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Washington - Four days before taking the oath of office, President Barack Obama on Wednesday staked the beginning of his second term on an uphill quest to pass the broadest gun control legislation in a generation.
In the aftermath of the Connecticut school massacre, Obama vowed to rally public opinion to press a reluctant Congress to ban military-style assault weapons and high-capacity magazines, to expand background checks and to toughen gun-trafficking laws. Recognizing that the legislative fight could be long and difficult, the president also took immediate steps by issuing a series of executive orders intended to reduce gun violence.
Surrounded by children who wrote him letters seeking curbs on guns, Obama committed himself to a high-profile and politically volatile campaign behind proposals assembled by Vice President Joe Biden that will test the administration's strength heading into the next four years. The first big push of Obama's second term, then, will come on an issue that was not even on his to-do list on Election Day when voters renewed his lease on the presidency.
"I will put everything I've got into this," Obama said, "and so will Joe."
The emotionally charged ceremony, attended by family members of those killed at Sandy Hook Elementary School in Newtown, reflected a decision by the White House to harness public outrage to challenge the political power of the National Rifle Association and other forces that have successfully fought new gun laws for decades.
The White House is planning a multifaceted effort to sell its plans, including speeches by the president and vice president and concerted lobbying by interest groups to influence several dozen lawmakers from both parties seen as critical to passage. The White House created a Web page with video testimonials from victims of gun violence and a sign-up for supporters to help advocate the president's plan.
"I tell you, the only way we can change is if the American people demand it," Obama said. "And by the way, that doesn't just mean from certain parts of the country. We're going to need voices in those areas, in those congressional districts where the tradition of gun ownership is strong, to speak up and to say this is important. It can't just be the usual suspects."
The NRA made clear that it was ready for a fight. Even before the president's speech, it broadcast a provocative video calling Obama an "elitist hypocrite" for opposing more armed guards in schools while his daughters had Secret Service protection. After the speech the group said it would work to secure schools, fix the mental health system and prosecute criminals but criticized the president's other proposals.
"Attacking firearms and ignoring children is not a solution to the crisis we face as a nation," the NRA said in a statement. "Only honest, law-abiding gun owners will be affected, and our children will remain vulnerable to the inevitability of more tragedy."
Obama's plan included four major legislative proposals and 23 executive actions that he initiated on his own authority to bolster enforcement of existing laws, improve the nation's database of background checks and otherwise make it harder for criminals and people with mental illness to get guns.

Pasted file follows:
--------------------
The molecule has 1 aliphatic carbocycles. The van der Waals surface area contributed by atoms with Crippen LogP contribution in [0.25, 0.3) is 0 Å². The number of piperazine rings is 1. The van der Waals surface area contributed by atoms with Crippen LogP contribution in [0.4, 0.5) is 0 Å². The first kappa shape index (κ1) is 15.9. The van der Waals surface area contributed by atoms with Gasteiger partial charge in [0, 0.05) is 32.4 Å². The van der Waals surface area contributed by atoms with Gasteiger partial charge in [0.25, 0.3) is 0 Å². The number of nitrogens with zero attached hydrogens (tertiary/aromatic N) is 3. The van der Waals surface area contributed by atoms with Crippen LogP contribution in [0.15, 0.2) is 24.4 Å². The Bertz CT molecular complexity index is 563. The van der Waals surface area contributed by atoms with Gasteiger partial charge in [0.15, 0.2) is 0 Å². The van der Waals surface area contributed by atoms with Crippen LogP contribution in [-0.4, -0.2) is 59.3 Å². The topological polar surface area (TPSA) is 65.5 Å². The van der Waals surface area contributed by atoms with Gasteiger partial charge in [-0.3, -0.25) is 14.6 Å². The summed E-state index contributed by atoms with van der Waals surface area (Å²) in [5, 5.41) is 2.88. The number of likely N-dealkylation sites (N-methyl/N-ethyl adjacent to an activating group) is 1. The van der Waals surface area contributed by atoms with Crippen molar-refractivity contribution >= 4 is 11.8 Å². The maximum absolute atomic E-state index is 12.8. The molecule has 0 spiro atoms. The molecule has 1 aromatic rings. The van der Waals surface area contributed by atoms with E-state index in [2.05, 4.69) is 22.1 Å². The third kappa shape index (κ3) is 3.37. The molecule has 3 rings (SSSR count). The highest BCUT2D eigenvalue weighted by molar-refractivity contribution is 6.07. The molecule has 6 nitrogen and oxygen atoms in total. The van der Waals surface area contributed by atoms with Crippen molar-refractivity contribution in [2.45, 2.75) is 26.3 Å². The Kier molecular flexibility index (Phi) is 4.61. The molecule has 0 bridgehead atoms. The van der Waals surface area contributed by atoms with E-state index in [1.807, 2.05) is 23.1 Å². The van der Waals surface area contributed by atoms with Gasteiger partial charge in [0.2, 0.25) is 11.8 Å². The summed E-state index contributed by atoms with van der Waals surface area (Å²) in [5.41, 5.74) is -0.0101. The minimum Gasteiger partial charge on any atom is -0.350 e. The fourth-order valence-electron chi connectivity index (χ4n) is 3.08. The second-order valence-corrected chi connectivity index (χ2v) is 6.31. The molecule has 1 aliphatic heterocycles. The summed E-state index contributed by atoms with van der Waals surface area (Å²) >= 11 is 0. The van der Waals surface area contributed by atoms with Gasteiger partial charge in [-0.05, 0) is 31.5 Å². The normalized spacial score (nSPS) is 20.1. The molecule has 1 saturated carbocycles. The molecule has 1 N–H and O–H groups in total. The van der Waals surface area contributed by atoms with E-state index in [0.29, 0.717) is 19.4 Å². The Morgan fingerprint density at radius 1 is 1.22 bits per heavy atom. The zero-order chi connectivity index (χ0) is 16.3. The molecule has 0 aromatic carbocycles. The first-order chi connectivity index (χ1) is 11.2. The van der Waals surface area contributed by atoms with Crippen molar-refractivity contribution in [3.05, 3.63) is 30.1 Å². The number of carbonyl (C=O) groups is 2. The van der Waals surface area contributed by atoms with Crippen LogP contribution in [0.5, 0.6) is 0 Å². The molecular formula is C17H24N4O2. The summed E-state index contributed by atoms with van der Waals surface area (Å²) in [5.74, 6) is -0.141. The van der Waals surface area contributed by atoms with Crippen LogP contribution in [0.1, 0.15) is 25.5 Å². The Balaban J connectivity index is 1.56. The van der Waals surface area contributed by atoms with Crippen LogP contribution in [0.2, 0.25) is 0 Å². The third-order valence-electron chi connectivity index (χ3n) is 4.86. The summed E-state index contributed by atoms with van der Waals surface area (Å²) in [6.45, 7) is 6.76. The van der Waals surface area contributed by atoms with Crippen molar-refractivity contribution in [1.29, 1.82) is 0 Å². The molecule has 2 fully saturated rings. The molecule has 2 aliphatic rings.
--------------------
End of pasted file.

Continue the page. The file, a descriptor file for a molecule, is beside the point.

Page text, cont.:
Obama asked Congress to reinstate and strengthen a ban on the sale and production of assault weapons that passed in 1994 and expired in 2004. He also called for a ban on the sale and production of magazines with more than 10 rounds, like those used in Newtown and other mass shootings. Obama's plan would require criminal background checks for all gun sales, closing the longstanding loophole that allows buyers to avoid screening by purchasing weapons from unlicensed sellers at gunshows or in private sales. Nearly 40 percent of all gun sales are exempt from the system.
He also proposed legislation banning the possession or transfer of armor-piercing bullets and cracking down on "straw purchasers," those who pass background checks and then forward guns to criminals or others forbidden from purchasing them.
Sen. Charles E. Schumer, D-N.Y., a longtime gun control supporter, made no mention of the assault weapons ban in a statement but pointed to the background checks.
"If you look at the combination of likelihood of passage and effectiveness of curbing gun crime," he said, "universal background checks is at the sweet spot."
On the other side, Rep. Robert W. Goodlatte, R-Va., chairman of the House Judiciary Committee, dismissed an assault weapons ban as ineffective.
"But in terms of background checks, in terms of keeping weapons out of the hands of criminals and people who have serious mental health difficulties, we want to do that, and we would take a close look at that," he told C-Span.
Gun control groups said they would campaign hard for the president's proposals. Mark Glaze, director of Mayors Against Illegal Guns, said his group would focus on as many as 25 congressional districts, including those of Democrats and Republicans.
"We will be doing what we can do to make sure that sitting on their hands is the least safe place to be," he said.
But Obama's plans still generated strong opposition.
"Nothing the president is proposing would have stopped the massacre at Sandy Hook," said Sen. Marco Rubio, R-Fla. "President Obama is targeting the Second Amendment rights of law-abiding citizens instead of seriously addressing the real underlying causes of such violence."
Other Republicans echoed those sentiments.
"The Second Amendment is nonnegotiable," said Rep. Tim Huelskamp of Kansas.
Rep. Dan Benishek of Michigan said in a Twitter message: "Let me be clear: I will fight any efforts to take our guns. Not on my watch."